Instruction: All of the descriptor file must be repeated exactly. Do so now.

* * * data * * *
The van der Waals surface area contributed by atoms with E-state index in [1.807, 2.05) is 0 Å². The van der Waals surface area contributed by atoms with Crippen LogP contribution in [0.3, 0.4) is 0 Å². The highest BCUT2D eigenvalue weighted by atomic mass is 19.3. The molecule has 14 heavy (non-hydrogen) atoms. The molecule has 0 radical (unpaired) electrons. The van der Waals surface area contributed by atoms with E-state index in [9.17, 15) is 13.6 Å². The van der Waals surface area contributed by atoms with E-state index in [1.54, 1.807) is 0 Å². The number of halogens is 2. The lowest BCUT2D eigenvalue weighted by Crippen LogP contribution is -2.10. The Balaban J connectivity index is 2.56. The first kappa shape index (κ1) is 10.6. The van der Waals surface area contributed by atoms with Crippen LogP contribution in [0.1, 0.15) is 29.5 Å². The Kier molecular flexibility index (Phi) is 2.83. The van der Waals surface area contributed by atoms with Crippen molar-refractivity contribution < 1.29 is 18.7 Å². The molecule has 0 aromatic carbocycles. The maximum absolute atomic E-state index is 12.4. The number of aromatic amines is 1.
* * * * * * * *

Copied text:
The van der Waals surface area contributed by atoms with E-state index in [1.807, 2.05) is 0 Å². The van der Waals surface area contributed by atoms with Crippen LogP contribution in [0.3, 0.4) is 0 Å². The highest BCUT2D eigenvalue weighted by atomic mass is 19.3. The molecule has 14 heavy (non-hydrogen) atoms. The molecule has 0 radical (unpaired) electrons. The van der Waals surface area contributed by atoms with E-state index in [9.17, 15) is 13.6 Å². The van der Waals surface area contributed by atoms with E-state index in [1.54, 1.807) is 0 Å². The number of halogens is 2. The lowest BCUT2D eigenvalue weighted by Crippen LogP contribution is -2.10. The Balaban J connectivity index is 2.56. The first kappa shape index (κ1) is 10.6. The van der Waals surface area contributed by atoms with Crippen LogP contribution in [0.1, 0.15) is 29.5 Å². The Kier molecular flexibility index (Phi) is 2.83. The van der Waals surface area contributed by atoms with Crippen molar-refractivity contribution < 1.29 is 18.7 Å². The molecule has 0 aromatic carbocycles. The maximum absolute atomic E-state index is 12.4. The number of aromatic amines is 1.